Green Junction: By Julie Peller PhD

I would like to introduce a column we will be adding called the “Green Junction” by Julie Peller PhD.  Julie Peller PhD, is an environmental chemist (Professor of Chemistry at Valparaiso University ) and she leads the Environmental Ministry at Nativity of Our Savior in Portage IN. Julie has been writing a weekly column for church bulletins for the past ~5 years called the Green Junction and is helping to move the call of Laudato Si to action forward. Her Research Interests are in: Advanced oxidation for aqueous solutions, water quality analyses, emerging contaminants, air quality analyses, Lake Michigan shoreline challenges (Cladophora, water and sediment contaminants), student and citizen participation in environmental work.

 

The Green Junction

Part of the reason for the massive plastic waste problem is free-market capitalism, which is effective at supplying goods at the cheapest possible cost to consumers. We are able to purchase enormous amounts of plastic materials for all types of uses at very low costs. Much of our plastic stuff, acquired by people around the globe for decades, is used one time and then discarded, destined to be on earth for hundreds (or thousands) of years.  From this perspective, the free-market model does not serve humanity or creation, especially when the future of the environment is considered.  The producers of cheap, plastic products are not required to impute associated social costs—the mass contamination of our soil and water—into their expenses and profits. Without regulations and rules, the plastic waste problem will escalate (from the current million plastic bottles/minute) and create more damage to ecosystems and public health.

How do we break this cycle? A significant percentage of people do not change their habits, even when confronted with the fact that the habits are harmful.  Businesses, organizations and individuals tend to choose the path of ease/low cost over health/sustainability.

How many people/organizations make choices based on what is best for Creation and humanity?  For example, do we choose to buy bottled water at a cheap price/ for sheer convenience or drink (filtered) tap water in a normal cup or bottle?  Do we choose to buy coffee complete with a plastic cap or brew coffee with biodegradable coffee filters and compost the coffee and filter? Do we choose to accept a plastic bag from the store or take reusable bags on shopping excursions?  To buy stuff over-packaged in plastic or purchase items with minimal packaging? To buy extra stuff since it is affordable or consider the bigger picture of these purchases?  To buy lots of stuff and packaged foods for kids or teach them sustainable practices?  Society needs laws and rules to initiate the changes necessary to protect the environment and the public. Therefore, it is more critical than ever to elect public officials at the local, state and national levels who will address the massive environmental problems we face.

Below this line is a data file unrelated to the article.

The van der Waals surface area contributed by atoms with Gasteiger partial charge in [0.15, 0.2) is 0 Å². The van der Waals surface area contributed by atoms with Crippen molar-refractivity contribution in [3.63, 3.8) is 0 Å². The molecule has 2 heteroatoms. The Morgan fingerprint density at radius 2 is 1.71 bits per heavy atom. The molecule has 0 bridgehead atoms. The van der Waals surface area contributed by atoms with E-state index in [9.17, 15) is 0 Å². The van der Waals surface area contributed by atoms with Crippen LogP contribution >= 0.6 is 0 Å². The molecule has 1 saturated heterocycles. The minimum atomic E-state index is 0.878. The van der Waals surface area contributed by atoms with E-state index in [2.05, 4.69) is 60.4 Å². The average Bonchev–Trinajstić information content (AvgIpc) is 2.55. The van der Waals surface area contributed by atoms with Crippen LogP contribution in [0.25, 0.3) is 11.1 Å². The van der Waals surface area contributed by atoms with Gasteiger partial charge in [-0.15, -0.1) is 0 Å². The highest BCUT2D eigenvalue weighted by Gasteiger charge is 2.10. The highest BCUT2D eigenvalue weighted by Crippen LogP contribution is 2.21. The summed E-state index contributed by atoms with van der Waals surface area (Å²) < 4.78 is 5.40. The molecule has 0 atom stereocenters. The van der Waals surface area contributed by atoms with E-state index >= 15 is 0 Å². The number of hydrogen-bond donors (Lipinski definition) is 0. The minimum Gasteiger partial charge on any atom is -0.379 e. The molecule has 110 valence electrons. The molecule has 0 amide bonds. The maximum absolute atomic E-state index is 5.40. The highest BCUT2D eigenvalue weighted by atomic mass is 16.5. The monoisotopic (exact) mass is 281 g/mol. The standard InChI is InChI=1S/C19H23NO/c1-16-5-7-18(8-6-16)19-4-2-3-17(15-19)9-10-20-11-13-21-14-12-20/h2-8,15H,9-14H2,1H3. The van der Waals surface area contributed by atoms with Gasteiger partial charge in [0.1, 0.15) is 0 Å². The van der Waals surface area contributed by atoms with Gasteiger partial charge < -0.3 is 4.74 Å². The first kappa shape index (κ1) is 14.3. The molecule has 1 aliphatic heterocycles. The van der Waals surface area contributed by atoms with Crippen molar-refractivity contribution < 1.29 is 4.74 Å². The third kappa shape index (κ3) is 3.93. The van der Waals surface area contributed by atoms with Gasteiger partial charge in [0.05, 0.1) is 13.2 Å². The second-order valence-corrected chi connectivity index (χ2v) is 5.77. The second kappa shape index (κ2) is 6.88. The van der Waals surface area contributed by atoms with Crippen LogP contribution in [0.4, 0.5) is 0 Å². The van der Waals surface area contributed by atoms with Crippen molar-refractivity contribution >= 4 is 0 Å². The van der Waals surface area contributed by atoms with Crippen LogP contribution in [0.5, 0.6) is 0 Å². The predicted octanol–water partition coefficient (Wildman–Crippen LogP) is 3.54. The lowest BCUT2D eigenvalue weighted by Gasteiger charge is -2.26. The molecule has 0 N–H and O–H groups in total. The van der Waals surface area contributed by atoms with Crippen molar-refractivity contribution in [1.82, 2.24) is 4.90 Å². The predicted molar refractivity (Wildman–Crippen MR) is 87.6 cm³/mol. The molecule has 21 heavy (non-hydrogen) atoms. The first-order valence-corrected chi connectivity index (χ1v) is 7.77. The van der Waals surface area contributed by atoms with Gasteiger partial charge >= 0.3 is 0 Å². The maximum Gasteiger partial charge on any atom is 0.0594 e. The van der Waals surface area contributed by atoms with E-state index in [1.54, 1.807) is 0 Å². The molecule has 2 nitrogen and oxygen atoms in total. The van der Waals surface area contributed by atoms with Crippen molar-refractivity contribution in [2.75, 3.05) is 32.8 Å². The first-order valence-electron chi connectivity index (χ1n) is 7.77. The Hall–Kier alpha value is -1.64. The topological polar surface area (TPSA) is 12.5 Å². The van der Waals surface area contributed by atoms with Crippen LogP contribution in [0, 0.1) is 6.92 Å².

What is the role of the faithful in tackling environmental problems? A current assessment indicates a low level of effort by religious groups in the protection of Creation. Most religions, Eastern and Western alike, are predisposed to focus on human interests and put protection of the environment on the back burner. While Pope Francis set forth factual and faithful arguments to initiate healing of Creation, “fundamentally, religious organizations are devoted to putting people first and will not be the people who solve environmental problems.” This means that people of faith (and others) forget that ALL WE HAVE is from Creation and the earth’s gifts. What choice did you make today?

– Julie Peller, PhD

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